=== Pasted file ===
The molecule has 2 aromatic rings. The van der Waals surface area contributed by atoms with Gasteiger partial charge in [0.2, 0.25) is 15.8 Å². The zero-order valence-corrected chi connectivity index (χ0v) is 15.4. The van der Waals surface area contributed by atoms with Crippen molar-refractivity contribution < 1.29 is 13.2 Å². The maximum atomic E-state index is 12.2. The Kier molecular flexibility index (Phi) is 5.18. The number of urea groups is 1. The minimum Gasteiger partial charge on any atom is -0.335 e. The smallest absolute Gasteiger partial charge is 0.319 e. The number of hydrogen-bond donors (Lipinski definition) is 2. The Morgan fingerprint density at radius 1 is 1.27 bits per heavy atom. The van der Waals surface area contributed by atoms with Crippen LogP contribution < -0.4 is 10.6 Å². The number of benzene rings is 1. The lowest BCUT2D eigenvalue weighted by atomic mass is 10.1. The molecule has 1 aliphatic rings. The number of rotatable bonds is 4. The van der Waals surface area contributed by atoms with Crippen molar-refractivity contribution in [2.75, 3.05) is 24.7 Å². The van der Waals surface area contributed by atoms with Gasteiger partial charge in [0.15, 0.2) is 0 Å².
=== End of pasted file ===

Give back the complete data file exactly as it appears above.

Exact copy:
The molecule has 2 aromatic rings. The van der Waals surface area contributed by atoms with Gasteiger partial charge in [0.2, 0.25) is 15.8 Å². The zero-order valence-corrected chi connectivity index (χ0v) is 15.4. The van der Waals surface area contributed by atoms with Crippen molar-refractivity contribution < 1.29 is 13.2 Å². The maximum atomic E-state index is 12.2. The Kier molecular flexibility index (Phi) is 5.18. The number of urea groups is 1. The minimum Gasteiger partial charge on any atom is -0.335 e. The smallest absolute Gasteiger partial charge is 0.319 e. The number of hydrogen-bond donors (Lipinski definition) is 2. The Morgan fingerprint density at radius 1 is 1.27 bits per heavy atom. The van der Waals surface area contributed by atoms with Crippen LogP contribution < -0.4 is 10.6 Å². The number of benzene rings is 1. The lowest BCUT2D eigenvalue weighted by atomic mass is 10.1. The molecule has 1 aliphatic rings. The number of rotatable bonds is 4. The van der Waals surface area contributed by atoms with Crippen molar-refractivity contribution in [2.75, 3.05) is 24.7 Å². The van der Waals surface area contributed by atoms with Gasteiger partial charge in [0.15, 0.2) is 0 Å².